- Jaylon Ferguson, the Football Bowl Subdivision’s career sack leader, arrived in the NFL with a nickname that’s proved hard to live up to. A month out from his third season, “Sack Daddy” might have to make the Ravens’ 53-man roster as a stout, much-improved run defender. He set the edge well Saturday and finished with four tackles, the most among Ravens outside linebackers. Ferguson also split a fourth-quarter sack with Fort that showed his limitations and growth. After getting stonewalled by Saints tackle Derrick Kelly II on a bull rush, he kept chasing after quarterback Ian Book. When outside linebacker Daelin Hayes funneled him back into the middle of the field, Ferguson and Fort finished off the play for an 11-yard loss.
- Asked about Hayes after an impressive practice last week, Harbaugh told SiriusXM NFL Radio that the fifth-round pick has a talent for avoiding blocks. That was clear against New Orleans, which twice had linemen whiff against Hayes on play-action drop-backs. First, Hayes dipped past a pulling J.R. Sweezy to wrap up Winston with defensive lineman Broderick Washington on an eventual incompletion. Later, he ducked out of the reach of Landon Young on his way to pressure Book and force a throwaway.
- Maybe just as impressive as Jake Verity’s two field goals Saturday — he nailed kicks from 42 and 53 yards — were his kickoffs. The undrafted rookie from East Carolina averaged 4.3 seconds of hang time on his three kickoffs, according to Pro Football Focus, and landed them at the 1-yard line and 2 and 5 yards deep in the end zone. No kicker who attempted more than 20 kickoffs last season averaged a hang time of longer than 4.13 seconds. If Verity keeps booming kicks — ideally, for general manager Eric DeCosta, through the uprights — he could become a Kaare Vedvik-esque trade piece for kicker-needy teams.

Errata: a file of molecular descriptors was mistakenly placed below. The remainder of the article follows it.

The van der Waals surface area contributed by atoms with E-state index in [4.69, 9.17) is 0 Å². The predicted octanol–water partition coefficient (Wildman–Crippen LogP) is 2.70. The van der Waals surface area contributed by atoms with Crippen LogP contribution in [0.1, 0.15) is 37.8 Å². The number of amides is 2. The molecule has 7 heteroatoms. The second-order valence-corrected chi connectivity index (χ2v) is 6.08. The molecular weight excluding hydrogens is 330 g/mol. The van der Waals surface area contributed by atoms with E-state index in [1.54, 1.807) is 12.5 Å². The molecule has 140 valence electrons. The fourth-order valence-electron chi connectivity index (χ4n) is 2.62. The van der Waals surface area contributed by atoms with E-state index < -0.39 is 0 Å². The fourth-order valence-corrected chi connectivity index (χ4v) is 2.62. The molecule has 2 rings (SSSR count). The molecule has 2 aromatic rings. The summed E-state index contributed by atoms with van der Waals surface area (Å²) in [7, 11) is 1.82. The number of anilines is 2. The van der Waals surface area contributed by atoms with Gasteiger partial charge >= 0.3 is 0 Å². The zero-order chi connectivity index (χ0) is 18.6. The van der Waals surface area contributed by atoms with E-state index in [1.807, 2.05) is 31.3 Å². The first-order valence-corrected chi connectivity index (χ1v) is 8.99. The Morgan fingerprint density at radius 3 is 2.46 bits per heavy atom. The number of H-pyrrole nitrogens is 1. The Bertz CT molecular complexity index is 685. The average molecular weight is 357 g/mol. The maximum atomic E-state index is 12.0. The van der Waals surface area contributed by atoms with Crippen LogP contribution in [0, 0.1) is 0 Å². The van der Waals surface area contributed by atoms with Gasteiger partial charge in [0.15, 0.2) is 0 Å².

- The Ravens ran more plays from under center than they have in previous seasons, as offensive coordinator Greg Roman suggested in the offseason that they might. When the Ravens are lined up in the shotgun or pistol formation, Roman’s play-calling seemed to follow a binary: Either they were running the ball, or they were faking the run to set up the pass.
Preseason, Week 2
Saturday, 7 p.m.
TV: Chs. 11, 7